We’ve decided we will probably come back to Abu Dhabi on another trip, because we’ve discovered a wildlife reserve that we’d really like to visit.  It has lots of critters but is also a big cat sanctuary and rehabilitation reserve which takes in large cats that have been rescued from owners who can’t handle them now that they are too big for the bed and not cute and biddable little cubs any more.   You can organise a guided tour of the reserve and I think I’d like that.  And I also fancy visiting the falcon centre and rehabilitation hospital and perhaps going out into the desert, so next trip we might stop over for a day or so and do some fun things.  We hired camels and trekked out into the Sahara with some Tuareg guides last time we were in Morocco and that was fun, so we’ll do it again (albeit with four-wheel-drives) next time we’re in the United Arab Emirates. 

Abu Dhabi does look like it’s more interesting than Dubai, and it has some quite interesting architecture which ranges from “traditional” through to one building that looks just like a giant Stargate (and there’s a reference that any Sci-Fi geek worth their salt should get).  Even Ferrari World, which I thought would just be about expensive cars, is actually the world’s largest indoor theme park that includes dead cool real fast car simulators – all the fun of driving like a bat out of hell without the fiery death when you inevitably crash.  And their rollercoaster (in the outdoor bit) has an aircraft warning light on the top, which I think is always a good indicator of a decent hair-raising ride.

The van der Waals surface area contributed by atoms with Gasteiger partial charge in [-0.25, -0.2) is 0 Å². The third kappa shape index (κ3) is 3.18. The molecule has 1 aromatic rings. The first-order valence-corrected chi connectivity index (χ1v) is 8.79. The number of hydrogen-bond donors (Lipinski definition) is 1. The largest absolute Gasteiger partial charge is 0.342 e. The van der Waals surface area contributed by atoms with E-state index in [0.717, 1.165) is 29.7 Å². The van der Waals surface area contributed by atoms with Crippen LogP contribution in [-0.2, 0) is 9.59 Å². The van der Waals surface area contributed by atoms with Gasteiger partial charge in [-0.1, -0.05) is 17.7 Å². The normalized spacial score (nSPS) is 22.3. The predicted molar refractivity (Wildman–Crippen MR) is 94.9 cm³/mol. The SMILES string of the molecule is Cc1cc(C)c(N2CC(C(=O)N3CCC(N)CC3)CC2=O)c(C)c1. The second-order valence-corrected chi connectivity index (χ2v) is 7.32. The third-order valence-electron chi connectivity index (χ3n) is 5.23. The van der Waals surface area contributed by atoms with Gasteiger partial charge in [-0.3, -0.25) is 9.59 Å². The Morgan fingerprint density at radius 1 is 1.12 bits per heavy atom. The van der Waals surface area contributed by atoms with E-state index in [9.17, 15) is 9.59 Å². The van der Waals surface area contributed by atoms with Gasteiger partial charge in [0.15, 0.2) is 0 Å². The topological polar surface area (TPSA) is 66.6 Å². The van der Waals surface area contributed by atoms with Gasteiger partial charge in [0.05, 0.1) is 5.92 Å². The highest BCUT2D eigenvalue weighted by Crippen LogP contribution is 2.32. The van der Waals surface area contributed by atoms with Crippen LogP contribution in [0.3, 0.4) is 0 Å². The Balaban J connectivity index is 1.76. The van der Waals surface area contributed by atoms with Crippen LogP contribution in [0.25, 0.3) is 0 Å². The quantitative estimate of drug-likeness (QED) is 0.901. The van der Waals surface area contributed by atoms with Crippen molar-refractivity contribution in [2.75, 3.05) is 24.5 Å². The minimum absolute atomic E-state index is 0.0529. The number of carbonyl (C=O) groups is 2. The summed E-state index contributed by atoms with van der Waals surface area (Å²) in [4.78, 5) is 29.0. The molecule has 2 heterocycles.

So now we’re here in Manchester, and it’s sooo much better coming in to the UK this way.  We were through Immigration and Customs and in our hotel in the same time it would have taken to just get through Immigration at Heathrow.  Heaps better when you’re tired and ratty and just want to get where you’re going.  And here’s something obscure but interesting – well interesting to me:  to Arabic speakers this is bleedin’ obvious, but when you read the Departures board at a Middle Eastern airport you have to read from right to left.  Our western eyes automatically go to the left of the screen, and then it takes a bit of figuring out.  But somehow we coped. 

Okay, shopping starts tomorrow.  Right now I’m going through the irrational what-if-I-can’t-find-anything-decent-to-buy? feeling that I get at the start of every trip.  But every trip there is always plenty of good stuff to buy, and after the first purchase I’ll be off and running and into Shop Til I Fall Down Dead mode.

14 September 2011

The Joys of Cleaning, Assassins & Pickles